CBKB: Surprise! Rebuilding Pitt among Big East elite
By ALAN ROBINSON
AP Sports Writer
PITTSBURGH — Jamie Dixon is one stubborn man.
Pitt’s basketball coach lost four starters from his 31-5 team that was a basket away from making the Final Four last season. Among those leaving were two of the best players in school history, NBA draft picks DeJuan Blair and Sam Young. Yet Dixon, a former Hawaii assistant, insisted his Panthers could win even after they were picked to finish ninth in the brutal Big East.
For nearly a month, there was little to suggest Dixon should be so optimistic. A team that was obviously trying to find itself narrowly beat Wofford and Duquesne and lost to rebuilding Indiana.
Still, Dixon wouldn’t budge. He expected his Panthers to play like the teams that averaged 28 victories over the previous four seasons, with no excuses.
“We’ve been winners, we’ve got players who’ve always been winners and we’re going to be winners,” Dixon said.
Here’s the surprise: The No. 16 Panthers (14-2, 4-0 in Big East) are playing every bit as well as their coach expected. They’re going into Saturday afternoon’s game against Louisville (12-5, 3-1) on a seven-game winning streak that includes consecutive road victories over No. 5 Syracuse, Cincinnati and No. 15 Connecticut.
As usual, Pitt is winning despite lacking experience and upper-tier recruits — freshman Dante Taylor is the team’s lone high school All-American. Not one of Pitt’s regulars averaged more than 8.4 points per game last season.
“We didn’t lower any of our expectations, so I don’t think I’m surprised by where we’re at,” Dixon said. “Our demands were the same, our players understood that and our staff understood that. We made that very clear from the beginning. We’ve improved throughout the year, from November to January. We talked about what a different team we could be. We don’t set any bars.”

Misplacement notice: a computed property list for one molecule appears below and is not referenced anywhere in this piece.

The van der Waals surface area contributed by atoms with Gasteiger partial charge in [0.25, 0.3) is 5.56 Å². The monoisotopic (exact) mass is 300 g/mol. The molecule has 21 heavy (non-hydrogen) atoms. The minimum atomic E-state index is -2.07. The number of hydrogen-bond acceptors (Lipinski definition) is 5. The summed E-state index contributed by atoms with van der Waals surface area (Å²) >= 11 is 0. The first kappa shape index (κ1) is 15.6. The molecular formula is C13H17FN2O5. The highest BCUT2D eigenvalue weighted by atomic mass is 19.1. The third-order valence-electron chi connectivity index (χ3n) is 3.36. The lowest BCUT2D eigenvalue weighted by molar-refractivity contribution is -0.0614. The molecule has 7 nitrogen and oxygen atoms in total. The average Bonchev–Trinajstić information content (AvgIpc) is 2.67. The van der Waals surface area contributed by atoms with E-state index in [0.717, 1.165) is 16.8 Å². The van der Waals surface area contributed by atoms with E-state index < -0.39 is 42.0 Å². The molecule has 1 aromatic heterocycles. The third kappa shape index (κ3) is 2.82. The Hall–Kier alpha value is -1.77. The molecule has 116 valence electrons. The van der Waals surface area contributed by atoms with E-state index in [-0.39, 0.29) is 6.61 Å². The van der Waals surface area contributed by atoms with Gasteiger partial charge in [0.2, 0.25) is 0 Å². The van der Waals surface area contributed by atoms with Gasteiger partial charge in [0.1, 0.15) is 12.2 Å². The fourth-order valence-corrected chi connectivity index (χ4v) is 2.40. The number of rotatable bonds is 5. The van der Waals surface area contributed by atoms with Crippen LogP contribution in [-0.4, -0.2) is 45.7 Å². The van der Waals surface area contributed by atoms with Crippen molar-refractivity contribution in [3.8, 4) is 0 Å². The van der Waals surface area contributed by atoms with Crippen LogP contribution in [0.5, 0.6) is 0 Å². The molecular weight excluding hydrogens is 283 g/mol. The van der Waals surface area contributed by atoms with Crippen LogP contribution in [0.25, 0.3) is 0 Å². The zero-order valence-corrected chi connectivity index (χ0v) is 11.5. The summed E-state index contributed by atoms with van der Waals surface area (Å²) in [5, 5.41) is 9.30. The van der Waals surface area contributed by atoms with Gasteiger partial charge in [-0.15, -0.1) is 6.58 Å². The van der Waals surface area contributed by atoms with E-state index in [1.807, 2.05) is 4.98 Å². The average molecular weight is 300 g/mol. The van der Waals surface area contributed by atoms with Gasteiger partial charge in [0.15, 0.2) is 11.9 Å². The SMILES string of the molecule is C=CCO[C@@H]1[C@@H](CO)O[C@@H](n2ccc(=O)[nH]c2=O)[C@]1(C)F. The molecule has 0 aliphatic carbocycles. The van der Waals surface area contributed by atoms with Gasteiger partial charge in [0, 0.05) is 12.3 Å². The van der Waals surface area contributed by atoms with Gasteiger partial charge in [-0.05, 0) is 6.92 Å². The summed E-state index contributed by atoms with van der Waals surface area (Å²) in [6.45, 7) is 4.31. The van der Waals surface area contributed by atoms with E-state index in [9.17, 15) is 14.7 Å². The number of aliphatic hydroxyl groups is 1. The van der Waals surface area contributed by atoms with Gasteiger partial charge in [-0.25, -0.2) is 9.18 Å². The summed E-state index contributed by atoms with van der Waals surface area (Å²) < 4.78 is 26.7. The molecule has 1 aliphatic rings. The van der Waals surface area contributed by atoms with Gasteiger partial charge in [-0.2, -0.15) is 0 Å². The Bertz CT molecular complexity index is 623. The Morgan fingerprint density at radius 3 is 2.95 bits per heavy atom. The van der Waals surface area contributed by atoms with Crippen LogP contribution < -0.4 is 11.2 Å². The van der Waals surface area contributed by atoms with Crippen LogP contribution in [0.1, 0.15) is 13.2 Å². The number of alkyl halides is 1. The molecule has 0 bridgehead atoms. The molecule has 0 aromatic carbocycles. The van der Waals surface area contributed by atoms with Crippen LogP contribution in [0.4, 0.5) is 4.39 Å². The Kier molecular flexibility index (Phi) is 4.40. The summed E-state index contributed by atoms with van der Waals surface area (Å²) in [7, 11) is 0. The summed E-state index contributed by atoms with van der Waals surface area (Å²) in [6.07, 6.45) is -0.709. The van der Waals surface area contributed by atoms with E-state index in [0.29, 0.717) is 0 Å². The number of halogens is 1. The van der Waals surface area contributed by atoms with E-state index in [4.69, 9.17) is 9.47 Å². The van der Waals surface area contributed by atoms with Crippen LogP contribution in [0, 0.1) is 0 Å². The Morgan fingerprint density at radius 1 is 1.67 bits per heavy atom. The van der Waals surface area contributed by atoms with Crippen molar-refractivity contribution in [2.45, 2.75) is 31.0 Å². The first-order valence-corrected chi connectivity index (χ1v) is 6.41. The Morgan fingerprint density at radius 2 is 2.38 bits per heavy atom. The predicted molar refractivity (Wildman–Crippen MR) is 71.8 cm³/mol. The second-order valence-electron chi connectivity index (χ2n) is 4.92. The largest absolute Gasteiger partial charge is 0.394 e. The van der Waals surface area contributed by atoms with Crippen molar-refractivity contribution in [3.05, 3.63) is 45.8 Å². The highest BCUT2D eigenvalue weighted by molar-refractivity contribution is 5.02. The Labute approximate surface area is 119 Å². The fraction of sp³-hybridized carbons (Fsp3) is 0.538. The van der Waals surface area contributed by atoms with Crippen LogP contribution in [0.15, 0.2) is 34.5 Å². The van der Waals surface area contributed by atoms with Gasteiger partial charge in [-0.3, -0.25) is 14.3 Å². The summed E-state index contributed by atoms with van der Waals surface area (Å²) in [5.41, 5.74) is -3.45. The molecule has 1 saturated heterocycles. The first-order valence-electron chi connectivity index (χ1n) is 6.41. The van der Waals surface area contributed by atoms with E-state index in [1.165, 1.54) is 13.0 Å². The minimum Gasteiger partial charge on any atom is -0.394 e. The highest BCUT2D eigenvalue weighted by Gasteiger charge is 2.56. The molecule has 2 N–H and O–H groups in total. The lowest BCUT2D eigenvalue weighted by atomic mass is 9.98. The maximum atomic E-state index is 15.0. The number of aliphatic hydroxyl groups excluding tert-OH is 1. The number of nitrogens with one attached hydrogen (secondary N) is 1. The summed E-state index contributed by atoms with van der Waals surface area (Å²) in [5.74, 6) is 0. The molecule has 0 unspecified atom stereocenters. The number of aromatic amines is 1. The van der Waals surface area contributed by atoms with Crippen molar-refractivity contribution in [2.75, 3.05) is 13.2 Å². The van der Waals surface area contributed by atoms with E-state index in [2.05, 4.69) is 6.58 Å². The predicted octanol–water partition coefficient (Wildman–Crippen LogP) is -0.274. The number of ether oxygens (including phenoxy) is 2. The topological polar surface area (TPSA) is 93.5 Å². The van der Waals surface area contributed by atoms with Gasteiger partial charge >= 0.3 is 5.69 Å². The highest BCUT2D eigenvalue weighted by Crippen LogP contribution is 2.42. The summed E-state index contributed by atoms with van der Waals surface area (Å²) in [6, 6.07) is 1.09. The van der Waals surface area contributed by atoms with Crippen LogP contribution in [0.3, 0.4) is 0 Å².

The team that scored only 15 points in the first half against New Hampshire — the two teams combined for 22 points in the lowest-scoring half of the shot clock era — now looks like it could be a handful for any team it plays.
“They’re still very good,” Syracuse coach Jim Boeheim said. “They can play with anybody in the country.”
The Panthers again are playing the lock-down defense that is the trademark of a Dixon-coached team — they are No. 8 nationally in team defense, allowing 57.9 points — and are getting major contributions from players who played minor roles a season ago.
Sophomore guard Ashton Gibbs is the most-improved player on one of the nation’s most surprising teams, raising his scoring average from 4.3 points last season to 17.5. Gibbs benefited from playing on the Dixon-coached United States under-19 team that won a world championship in New Zealand last summer.
The Panthers also got much better after their two most experienced players, 6-6 junior forward Gilbert Brown and 6-3 senior guard Jermaine Dixon, returned last month. Brown missed 11 games after being academically ineligible and Dixon sat out eight games with a broken right foot.
“When they got Dixon and Brown back, that’s when they became a great basketball team,” Louisville coach Rick Pitino said Friday. “When they got them back, they not only became experienced but also became much more explosive offensively.”
Much of Pitt’s renowned toughness and defensive mindset returned when Brown and Dixon did. Practices became tighter and more competitive, with Dixon saying it helped having two experienced players to explain to the younger players what was expected.
“And the young guys are pushing the older guys to perform at a high level,” Brown said. “It continues throughout the whole team. Coach Dixon has played a big part in pushing us and making us the team we are.”
Nine of the Panthers’ final 15 games are at the Petersen Events Center, where they’ve won their last 30. Louisville is one of the few teams that has figured out how to win there, handing Pitt two of its 10 home-court losses in 134 games since the arena opened in 2002.
“Pitt is playing the best basketball along with (No. 4) Villanova in the Big East and they present a number of problems,” Pitino said. “Certainly we have a big mountain to climb.”